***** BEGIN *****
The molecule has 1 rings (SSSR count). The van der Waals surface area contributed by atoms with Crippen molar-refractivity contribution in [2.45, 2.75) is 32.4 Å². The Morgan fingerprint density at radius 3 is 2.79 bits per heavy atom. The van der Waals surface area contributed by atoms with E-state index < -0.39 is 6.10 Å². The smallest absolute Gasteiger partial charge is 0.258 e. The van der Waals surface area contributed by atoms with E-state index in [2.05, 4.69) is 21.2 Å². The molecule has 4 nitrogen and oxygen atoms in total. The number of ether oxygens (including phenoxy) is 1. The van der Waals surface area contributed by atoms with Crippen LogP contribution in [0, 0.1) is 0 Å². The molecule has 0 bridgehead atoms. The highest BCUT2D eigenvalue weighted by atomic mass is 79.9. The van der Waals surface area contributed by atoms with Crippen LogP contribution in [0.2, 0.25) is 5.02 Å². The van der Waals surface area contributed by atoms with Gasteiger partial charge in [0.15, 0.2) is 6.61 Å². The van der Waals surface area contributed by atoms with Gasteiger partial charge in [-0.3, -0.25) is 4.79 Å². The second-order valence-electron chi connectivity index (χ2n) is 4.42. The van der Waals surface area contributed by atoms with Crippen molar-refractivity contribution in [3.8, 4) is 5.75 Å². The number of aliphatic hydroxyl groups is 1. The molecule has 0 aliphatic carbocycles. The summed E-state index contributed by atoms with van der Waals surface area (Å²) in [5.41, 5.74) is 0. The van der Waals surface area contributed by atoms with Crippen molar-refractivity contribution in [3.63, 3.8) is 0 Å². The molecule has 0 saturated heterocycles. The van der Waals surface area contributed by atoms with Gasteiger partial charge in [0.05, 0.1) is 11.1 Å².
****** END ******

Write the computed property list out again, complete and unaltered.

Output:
The molecule has 1 rings (SSSR count). The van der Waals surface area contributed by atoms with Crippen molar-refractivity contribution in [2.45, 2.75) is 32.4 Å². The Morgan fingerprint density at radius 3 is 2.79 bits per heavy atom. The van der Waals surface area contributed by atoms with E-state index < -0.39 is 6.10 Å². The smallest absolute Gasteiger partial charge is 0.258 e. The van der Waals surface area contributed by atoms with E-state index in [2.05, 4.69) is 21.2 Å². The molecule has 4 nitrogen and oxygen atoms in total. The number of ether oxygens (including phenoxy) is 1. The van der Waals surface area contributed by atoms with Crippen LogP contribution in [0, 0.1) is 0 Å². The molecule has 0 bridgehead atoms. The highest BCUT2D eigenvalue weighted by atomic mass is 79.9. The van der Waals surface area contributed by atoms with Crippen LogP contribution in [0.2, 0.25) is 5.02 Å². The van der Waals surface area contributed by atoms with Gasteiger partial charge in [0.15, 0.2) is 6.61 Å². The van der Waals surface area contributed by atoms with Gasteiger partial charge in [-0.3, -0.25) is 4.79 Å². The second-order valence-electron chi connectivity index (χ2n) is 4.42. The van der Waals surface area contributed by atoms with Crippen molar-refractivity contribution in [3.8, 4) is 5.75 Å². The number of aliphatic hydroxyl groups is 1. The molecule has 0 aliphatic carbocycles. The summed E-state index contributed by atoms with van der Waals surface area (Å²) in [5.41, 5.74) is 0. The van der Waals surface area contributed by atoms with Crippen molar-refractivity contribution in [3.63, 3.8) is 0 Å². The molecule has 0 saturated heterocycles. The van der Waals surface area contributed by atoms with Gasteiger partial charge in [0.05, 0.1) is 11.1 Å².